World War One Heroes ~ a Personal Tribute

79 Uncle Toms Grave

Uncle Tom’s Grave at Metz

As we arrive at the final days of the 100th anniversary of the end of World War One I would like to make a personal tribute to my Grandfather and Great Uncles.

On 6th August 1918 Raymond Jackson (who the family called Tom) of the 3rd Dragoon Guards died as a prisoner of war in Metz Fortress Hospital and was buried at Metz.

75 Tom Capture Death Notification1

My Grandfather Arthur Jackson, born on Guernsey, served on HMS Canada in the Battle of Jutland. He survived WW1. (fortunately for me, otherwise I wouldn’t be here!)

HMS Canada

As a family story goes, Grandpa Jackson’s ship  was in the Mediterranean at one time and docked at Port Said, Egypt. Whilst there Grandpa was told that there was a Jackson in the port hospital. Grandpa visited the man, only to find that it was his brother Great Uncle Earnest Jackson, but unfortunately Ernest had just died.

Did I hear this story when I was a child? I have no idea, but when Dad read ‘Ancasta ~ Guide me Swiftly Home’ my second novel, which in one chapter told a similar tale, he quizzed me on it. Just one of those unexplained coincidences!




Filed under Ancasta, Family History, Historical Fiction, The Great War, WW1

6 responses to “World War One Heroes ~ a Personal Tribute

  1. Karen Dahood

    That is fascinating. Childhood memories are potent. At 80, I have few early ones, yet I still think about them occasionally, or they just come up in my conscious thought. Most of them are scary events, like hearing the ambulance men removing my sick dad out of the house; he had a burst appendix. I remember adults downstairs (or the radio) murmuring something about a fire at the Canary (which much later I learned was a nightclub). But a seemingly benign event sticks, too, and that is 5-year-old me sitting on the lawn near the curb playing a hand cranked record player, listening to “In the Hall of the Mountain King.” Best thoughts, Karen Dahood Tucson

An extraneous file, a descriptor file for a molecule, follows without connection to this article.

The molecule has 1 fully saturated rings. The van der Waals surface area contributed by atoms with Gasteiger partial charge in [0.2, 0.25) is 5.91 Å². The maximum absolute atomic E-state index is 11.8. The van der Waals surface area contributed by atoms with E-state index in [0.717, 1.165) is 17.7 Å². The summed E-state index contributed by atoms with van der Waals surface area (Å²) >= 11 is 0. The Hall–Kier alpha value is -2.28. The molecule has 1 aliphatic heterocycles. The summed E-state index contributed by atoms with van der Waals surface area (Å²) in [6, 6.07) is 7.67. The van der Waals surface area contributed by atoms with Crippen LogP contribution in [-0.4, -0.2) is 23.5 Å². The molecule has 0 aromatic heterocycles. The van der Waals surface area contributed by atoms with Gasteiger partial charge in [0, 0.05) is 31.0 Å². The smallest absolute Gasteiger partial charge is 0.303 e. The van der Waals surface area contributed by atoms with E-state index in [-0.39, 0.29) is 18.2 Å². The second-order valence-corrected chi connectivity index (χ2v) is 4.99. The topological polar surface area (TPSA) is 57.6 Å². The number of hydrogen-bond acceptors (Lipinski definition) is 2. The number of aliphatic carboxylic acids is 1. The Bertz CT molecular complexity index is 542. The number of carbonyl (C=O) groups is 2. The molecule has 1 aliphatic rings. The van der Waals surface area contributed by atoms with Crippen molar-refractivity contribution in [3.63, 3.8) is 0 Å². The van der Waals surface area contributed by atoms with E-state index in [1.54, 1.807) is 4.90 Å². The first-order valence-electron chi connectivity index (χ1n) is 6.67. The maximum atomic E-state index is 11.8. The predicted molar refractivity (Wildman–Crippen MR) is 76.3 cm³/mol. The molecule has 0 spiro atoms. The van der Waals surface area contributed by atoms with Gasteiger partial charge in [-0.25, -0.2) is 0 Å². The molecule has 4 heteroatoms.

Sent from my iPhone


    • It is odd Karen what we remember and how memories pop into our heads unbidden. It is odd that this ‘memory’ ended in my story though when the characters lives were lead by my research. All the best Diana

  2. It’s been a day of remembering, Diana – my own grandfather made it through the War, although not unscathed (I posted a blog about his experience earlier tonight)

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